Wednesday, September 2, 2009

On Clumsy Economists

There are some economists that one would think understand Austrian theory and also Milton Friedman Chicago School thinking. Tyler Cowen comes to mind here. Yet, they seem to go out of their way to state things in a clumsy confused contradictory manner.

Bob Murphy, today, takes Cowen to task for his moving target view on what Cowen states is Friedman's view on bank bailouts. It seems that most of the time, not always, Cowen is claiming that Friedman was/would be in favor of bank bailouts. Murphy finally gives up:

I have to stop now before I go insane. Why in the world would Friedman have favored bank bailouts--and to this day I don't think Tyler has ever shown where Friedman did so--if, per Tyler, Friedman never considered the problem of widespread bank insolvency? How could Friedman have ever written the words, "And so the Fed should have injected capital into particular banks" without a discussion of the effects of widespread insolvency?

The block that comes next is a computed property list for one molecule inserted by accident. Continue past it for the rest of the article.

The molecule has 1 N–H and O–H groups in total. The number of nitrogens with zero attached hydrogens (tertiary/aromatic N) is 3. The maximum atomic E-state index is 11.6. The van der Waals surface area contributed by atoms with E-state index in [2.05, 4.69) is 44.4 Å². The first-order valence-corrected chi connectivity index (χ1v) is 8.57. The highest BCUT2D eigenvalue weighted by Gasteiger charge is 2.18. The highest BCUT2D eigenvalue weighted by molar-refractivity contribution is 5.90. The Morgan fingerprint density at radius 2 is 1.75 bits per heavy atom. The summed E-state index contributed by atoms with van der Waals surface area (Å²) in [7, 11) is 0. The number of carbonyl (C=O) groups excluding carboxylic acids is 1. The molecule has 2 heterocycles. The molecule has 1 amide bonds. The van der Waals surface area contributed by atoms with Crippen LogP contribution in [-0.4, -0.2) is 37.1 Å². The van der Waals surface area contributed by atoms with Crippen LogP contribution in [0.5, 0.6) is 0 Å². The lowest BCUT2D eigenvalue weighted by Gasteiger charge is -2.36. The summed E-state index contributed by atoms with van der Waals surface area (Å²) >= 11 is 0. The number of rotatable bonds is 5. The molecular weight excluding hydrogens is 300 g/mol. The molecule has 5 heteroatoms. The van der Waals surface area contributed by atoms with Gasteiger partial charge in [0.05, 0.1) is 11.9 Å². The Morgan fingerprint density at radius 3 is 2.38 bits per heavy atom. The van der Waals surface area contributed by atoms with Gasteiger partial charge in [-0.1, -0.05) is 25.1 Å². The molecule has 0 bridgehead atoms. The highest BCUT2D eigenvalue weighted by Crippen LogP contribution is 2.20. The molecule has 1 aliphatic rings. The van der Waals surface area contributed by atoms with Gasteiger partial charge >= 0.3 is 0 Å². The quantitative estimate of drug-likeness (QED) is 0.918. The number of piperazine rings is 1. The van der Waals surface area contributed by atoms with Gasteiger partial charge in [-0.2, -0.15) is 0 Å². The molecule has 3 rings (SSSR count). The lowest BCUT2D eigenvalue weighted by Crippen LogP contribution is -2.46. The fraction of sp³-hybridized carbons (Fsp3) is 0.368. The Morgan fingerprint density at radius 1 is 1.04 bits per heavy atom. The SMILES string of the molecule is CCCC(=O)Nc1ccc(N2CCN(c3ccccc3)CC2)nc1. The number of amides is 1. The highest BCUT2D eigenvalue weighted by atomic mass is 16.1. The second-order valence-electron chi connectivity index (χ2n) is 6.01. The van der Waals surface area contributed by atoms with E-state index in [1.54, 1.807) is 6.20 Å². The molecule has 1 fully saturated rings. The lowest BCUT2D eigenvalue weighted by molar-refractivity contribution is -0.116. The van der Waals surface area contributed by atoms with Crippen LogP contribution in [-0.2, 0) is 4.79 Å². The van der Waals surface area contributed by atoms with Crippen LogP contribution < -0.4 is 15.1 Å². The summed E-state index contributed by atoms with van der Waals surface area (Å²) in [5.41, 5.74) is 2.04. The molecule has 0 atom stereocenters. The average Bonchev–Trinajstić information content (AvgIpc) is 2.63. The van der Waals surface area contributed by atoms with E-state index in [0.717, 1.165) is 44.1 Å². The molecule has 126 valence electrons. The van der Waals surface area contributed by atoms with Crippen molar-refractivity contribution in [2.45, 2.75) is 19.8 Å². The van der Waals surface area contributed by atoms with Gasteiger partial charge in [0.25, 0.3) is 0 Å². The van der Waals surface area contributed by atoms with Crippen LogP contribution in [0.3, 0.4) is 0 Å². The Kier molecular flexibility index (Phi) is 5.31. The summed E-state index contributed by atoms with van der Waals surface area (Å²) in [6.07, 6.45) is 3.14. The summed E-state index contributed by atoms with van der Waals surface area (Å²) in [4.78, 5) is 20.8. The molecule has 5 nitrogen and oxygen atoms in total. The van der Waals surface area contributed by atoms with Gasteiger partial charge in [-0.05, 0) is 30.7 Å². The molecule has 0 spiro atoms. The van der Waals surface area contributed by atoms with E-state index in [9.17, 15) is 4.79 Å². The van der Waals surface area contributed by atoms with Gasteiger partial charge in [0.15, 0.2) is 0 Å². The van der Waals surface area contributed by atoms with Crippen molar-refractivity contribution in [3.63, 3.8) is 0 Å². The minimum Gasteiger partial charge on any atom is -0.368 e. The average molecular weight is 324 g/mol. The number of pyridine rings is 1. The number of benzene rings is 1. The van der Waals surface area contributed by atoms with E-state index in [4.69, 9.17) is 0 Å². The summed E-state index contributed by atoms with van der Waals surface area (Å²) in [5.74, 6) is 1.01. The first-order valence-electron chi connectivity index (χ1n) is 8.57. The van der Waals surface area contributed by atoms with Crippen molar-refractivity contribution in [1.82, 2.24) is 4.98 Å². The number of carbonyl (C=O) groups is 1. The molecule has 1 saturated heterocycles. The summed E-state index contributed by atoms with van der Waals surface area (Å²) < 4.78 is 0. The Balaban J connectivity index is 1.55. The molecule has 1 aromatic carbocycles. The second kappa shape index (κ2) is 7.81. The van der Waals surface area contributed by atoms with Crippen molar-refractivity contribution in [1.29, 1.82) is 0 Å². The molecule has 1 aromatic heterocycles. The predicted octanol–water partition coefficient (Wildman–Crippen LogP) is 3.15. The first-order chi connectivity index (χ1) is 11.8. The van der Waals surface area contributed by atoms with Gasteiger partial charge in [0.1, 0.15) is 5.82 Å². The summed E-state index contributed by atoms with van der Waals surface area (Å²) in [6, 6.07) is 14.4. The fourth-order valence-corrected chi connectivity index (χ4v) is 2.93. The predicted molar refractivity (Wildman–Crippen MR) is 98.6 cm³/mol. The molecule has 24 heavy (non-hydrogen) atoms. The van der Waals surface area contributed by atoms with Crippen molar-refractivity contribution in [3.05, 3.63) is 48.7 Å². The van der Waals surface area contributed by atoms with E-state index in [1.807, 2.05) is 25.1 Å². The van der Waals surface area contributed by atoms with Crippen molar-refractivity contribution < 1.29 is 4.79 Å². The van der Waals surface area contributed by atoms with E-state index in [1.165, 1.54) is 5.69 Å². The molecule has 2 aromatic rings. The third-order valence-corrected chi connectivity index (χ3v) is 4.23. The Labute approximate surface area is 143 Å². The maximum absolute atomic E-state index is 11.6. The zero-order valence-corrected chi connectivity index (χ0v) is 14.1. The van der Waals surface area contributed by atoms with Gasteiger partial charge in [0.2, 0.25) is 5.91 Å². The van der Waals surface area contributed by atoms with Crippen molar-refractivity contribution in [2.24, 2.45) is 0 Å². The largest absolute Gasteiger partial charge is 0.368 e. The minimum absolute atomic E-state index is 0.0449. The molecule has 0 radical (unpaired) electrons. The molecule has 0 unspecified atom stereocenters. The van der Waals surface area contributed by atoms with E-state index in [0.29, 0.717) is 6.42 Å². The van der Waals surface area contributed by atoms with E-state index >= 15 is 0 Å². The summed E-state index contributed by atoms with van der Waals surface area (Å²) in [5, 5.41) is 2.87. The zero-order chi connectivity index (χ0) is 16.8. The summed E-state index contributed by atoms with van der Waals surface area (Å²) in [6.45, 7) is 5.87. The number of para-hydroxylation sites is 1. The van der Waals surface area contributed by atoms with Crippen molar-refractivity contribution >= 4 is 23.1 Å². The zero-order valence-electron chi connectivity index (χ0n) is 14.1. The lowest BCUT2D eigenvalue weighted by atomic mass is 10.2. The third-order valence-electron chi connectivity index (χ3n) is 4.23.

And moreover, is Tyler saying that we did NOT have widespread bank insolvency during the early 1930s, whereas we have it today?

Is everybody taking crazy pills?!
In the comments to Murphy's post, Bob Roddis provides one theory that may explain Cowen's clearly out of the blue initial statement that Friedman favored bank bailouts, and then Cowen's confusing fall back positions:
If you want to be given coverage by the MSM, pose as a libertarian who questions Austrian theory. Or express Austrian-like thoughts in a clumsy, statist manner (Cowen, Kudlow).

Let's not forget that Yglesias used the Cowen piece as evidence that all "thoughtful" libertarians would favor bank bailouts.

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